The Trouble with Being Born

James Lucas

An extract



6:30 am. Sitting on the stairs outside work, a coffee shop called Smithy, we both lit up our cigarettes, me providing lighter and nicotine. A second after the first puff Claire said:

—Later on today my father’s coming. To the store. With my nephew.

I looked at him, unsure of the tone I was meant to respond in. Claire said:

—Have I ever…?

—No. Never, I said, well not when sober at least. Is this a good thing or a bad thing, their coming to Smithy?

—An extravagant annoyance. That’s what a thing it is.

Claire grimaced ahead of himself, then wiped his face with his free hand and smiled and said:

—You know, ever since I can remember, I’ve always hoped I was adopted.

I spat out a puff of smoke, giggling, which made him laugh too. He went on:

—Every birthday I’d think, O gee, O boy, this must be it: my parents might be sad through their confession of adoption, but I’ll say, Don’t worry, Mum and Dad … I know. That’s my formative theme, I guess. My father – god, my father is a connoisseur of psychological displacement. Know what I mean? – defence mechanisms. He was a machine gun of displacement if he was anything. And his whole existence consists of a game of charades, always performing, trying to appear as this or that Knowledgeable Thing, but never actually being anything, you know what I’m saying? He’ll ask you a question and his eyes’ll blank out five seconds in, then he’ll say fuck all in relation, like, it’s You’re speaking, you’re speaking, you’re speaking – and now I speak, I speak, I speak. Relational only by proximity. Absurdly, I have learnt the value of listening from the functionally deaf.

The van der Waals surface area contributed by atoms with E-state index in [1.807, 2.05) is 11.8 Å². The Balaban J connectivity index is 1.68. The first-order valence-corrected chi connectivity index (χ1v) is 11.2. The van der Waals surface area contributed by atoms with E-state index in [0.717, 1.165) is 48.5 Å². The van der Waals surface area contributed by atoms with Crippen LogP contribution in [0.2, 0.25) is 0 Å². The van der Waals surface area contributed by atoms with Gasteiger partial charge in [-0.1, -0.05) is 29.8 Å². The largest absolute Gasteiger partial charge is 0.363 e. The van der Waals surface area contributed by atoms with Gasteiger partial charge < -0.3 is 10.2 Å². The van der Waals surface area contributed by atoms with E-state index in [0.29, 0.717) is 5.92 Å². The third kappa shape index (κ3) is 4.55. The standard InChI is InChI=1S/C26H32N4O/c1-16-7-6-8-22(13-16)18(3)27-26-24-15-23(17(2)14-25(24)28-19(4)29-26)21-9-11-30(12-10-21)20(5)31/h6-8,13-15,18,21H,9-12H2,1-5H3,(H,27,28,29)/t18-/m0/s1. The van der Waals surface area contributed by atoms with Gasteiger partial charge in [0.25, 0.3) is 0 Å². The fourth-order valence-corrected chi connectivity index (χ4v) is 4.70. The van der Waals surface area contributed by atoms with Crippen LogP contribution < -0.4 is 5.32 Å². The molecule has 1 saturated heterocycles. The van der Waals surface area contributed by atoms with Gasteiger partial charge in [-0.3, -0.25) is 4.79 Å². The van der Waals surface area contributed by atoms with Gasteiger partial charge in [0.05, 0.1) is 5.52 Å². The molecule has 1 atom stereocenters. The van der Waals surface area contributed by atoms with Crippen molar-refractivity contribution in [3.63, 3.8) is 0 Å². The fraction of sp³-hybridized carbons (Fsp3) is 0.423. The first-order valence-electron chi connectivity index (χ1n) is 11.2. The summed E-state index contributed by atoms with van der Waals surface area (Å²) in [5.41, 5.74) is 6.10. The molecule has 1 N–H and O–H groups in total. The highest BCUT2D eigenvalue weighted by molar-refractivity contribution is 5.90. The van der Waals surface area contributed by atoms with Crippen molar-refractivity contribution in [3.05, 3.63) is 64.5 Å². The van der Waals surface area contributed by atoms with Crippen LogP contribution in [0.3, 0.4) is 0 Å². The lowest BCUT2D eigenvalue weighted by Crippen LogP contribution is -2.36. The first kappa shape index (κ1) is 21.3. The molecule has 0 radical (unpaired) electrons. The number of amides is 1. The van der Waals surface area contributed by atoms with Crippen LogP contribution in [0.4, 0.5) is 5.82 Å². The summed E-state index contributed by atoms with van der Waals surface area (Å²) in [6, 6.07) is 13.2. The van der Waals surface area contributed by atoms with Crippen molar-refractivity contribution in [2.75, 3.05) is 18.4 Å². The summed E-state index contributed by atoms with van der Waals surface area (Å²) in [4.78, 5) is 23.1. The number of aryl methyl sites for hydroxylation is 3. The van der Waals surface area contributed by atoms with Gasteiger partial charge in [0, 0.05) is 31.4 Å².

Holding his cigarette next to his face Claire smiled at me, half embarrassed, saying:

—You probably regret now having come out here with me, as I, fabulous hypocrite that I am, go on and on while talking about the value of listening. God.

—No, no, I said, squeezing his arm, who’s ever heard this hidden section of Claire before? This is unprecedented territory! The leviathan of your past, I said smiling. One needn’t draw it out manually: it comes unbeckoned. Jesus, I don’t even know – do you have any siblings?

—Two. Boy, girl, and me, he said with a chuckle, then looked up to the side as if he’d remembered something. When we were young one of us would come up with an idea around the house and we’d implement it, and he, our father, would legitimately forget that it wasn’t his idea. Infuriated all of us. It made us bond though. He would even extoll the merits of Feng shui when our house was the most unminimalistic car crash on the block. Oh god, it’s coming back to me. One night at the dinner table my mother explained how she didn’t hear her alarm
go off when she was napping because of sleep debt or something, overwork, and – it’s still vivid – my father said, Don’t complain, at least you can sleep. He said it meanly too. Now, this fool my father complains as much as any man or more and, by god, more than any sane
housewife, so again, a portrait of hypocrites. My brain disintegrates to watch the fool think he’s the square root of suffering. If he gets cancer he’ll be the first person ever to get a cancer that was life-threatening. That really, all along, under the guise of fatherhood, he was a master
narcissist. ’S’why my narcissism is so smooth, Hal. Sickens me every time. Realisations in retrospect qualify the damage. Jesus, when he had uttered those amazingly idiotic words, Don’t complain, I wish I’d had the meanness in me to say, Okay, fine, let’s take your logic to
its end: you have it worse than her and everyone has it worse than everyone else and these infinities are larger than those infinities, to which the only thing sayable becomes Don’t complain, dipshit, at least you’re alive!